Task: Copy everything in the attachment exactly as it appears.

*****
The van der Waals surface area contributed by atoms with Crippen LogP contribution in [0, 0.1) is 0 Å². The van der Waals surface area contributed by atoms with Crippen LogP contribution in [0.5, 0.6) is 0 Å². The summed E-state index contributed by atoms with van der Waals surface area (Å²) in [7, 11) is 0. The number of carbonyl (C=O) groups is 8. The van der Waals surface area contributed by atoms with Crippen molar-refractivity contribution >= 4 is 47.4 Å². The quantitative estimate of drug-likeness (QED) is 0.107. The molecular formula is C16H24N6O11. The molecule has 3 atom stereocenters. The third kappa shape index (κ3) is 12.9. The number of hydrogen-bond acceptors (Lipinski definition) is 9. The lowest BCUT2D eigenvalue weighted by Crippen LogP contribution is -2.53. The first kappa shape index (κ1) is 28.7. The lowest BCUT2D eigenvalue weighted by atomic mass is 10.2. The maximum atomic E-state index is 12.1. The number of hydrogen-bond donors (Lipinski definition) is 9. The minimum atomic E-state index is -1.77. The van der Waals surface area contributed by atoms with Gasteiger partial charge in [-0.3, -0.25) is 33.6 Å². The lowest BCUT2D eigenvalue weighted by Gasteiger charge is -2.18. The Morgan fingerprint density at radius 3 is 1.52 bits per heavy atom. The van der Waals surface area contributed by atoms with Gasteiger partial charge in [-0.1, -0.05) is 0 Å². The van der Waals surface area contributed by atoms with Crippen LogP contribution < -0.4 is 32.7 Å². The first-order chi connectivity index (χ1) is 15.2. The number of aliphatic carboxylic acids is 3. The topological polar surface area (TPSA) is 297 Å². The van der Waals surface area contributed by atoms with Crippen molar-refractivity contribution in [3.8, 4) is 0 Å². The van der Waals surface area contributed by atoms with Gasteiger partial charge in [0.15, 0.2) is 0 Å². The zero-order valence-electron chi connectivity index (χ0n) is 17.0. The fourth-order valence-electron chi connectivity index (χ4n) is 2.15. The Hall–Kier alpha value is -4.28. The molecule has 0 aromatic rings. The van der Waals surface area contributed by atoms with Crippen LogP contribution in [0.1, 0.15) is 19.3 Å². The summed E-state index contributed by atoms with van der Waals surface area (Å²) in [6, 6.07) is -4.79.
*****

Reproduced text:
The van der Waals surface area contributed by atoms with Crippen LogP contribution in [0, 0.1) is 0 Å². The van der Waals surface area contributed by atoms with Crippen LogP contribution in [0.5, 0.6) is 0 Å². The summed E-state index contributed by atoms with van der Waals surface area (Å²) in [7, 11) is 0. The number of carbonyl (C=O) groups is 8. The van der Waals surface area contributed by atoms with Crippen molar-refractivity contribution >= 4 is 47.4 Å². The quantitative estimate of drug-likeness (QED) is 0.107. The molecular formula is C16H24N6O11. The molecule has 3 atom stereocenters. The third kappa shape index (κ3) is 12.9. The number of hydrogen-bond acceptors (Lipinski definition) is 9. The lowest BCUT2D eigenvalue weighted by Crippen LogP contribution is -2.53. The first kappa shape index (κ1) is 28.7. The lowest BCUT2D eigenvalue weighted by atomic mass is 10.2. The maximum atomic E-state index is 12.1. The number of hydrogen-bond donors (Lipinski definition) is 9. The minimum atomic E-state index is -1.77. The van der Waals surface area contributed by atoms with Gasteiger partial charge in [-0.3, -0.25) is 33.6 Å². The lowest BCUT2D eigenvalue weighted by Gasteiger charge is -2.18. The Morgan fingerprint density at radius 3 is 1.52 bits per heavy atom. The van der Waals surface area contributed by atoms with Gasteiger partial charge in [-0.1, -0.05) is 0 Å². The van der Waals surface area contributed by atoms with Crippen LogP contribution < -0.4 is 32.7 Å². The first-order chi connectivity index (χ1) is 15.2. The number of aliphatic carboxylic acids is 3. The topological polar surface area (TPSA) is 297 Å². The van der Waals surface area contributed by atoms with Crippen molar-refractivity contribution in [3.8, 4) is 0 Å². The van der Waals surface area contributed by atoms with Gasteiger partial charge in [0.15, 0.2) is 0 Å². The zero-order valence-electron chi connectivity index (χ0n) is 17.0. The fourth-order valence-electron chi connectivity index (χ4n) is 2.15. The Hall–Kier alpha value is -4.28. The molecule has 0 aromatic rings. The van der Waals surface area contributed by atoms with Crippen LogP contribution in [0.1, 0.15) is 19.3 Å². The summed E-state index contributed by atoms with van der Waals surface area (Å²) in [6, 6.07) is -4.79.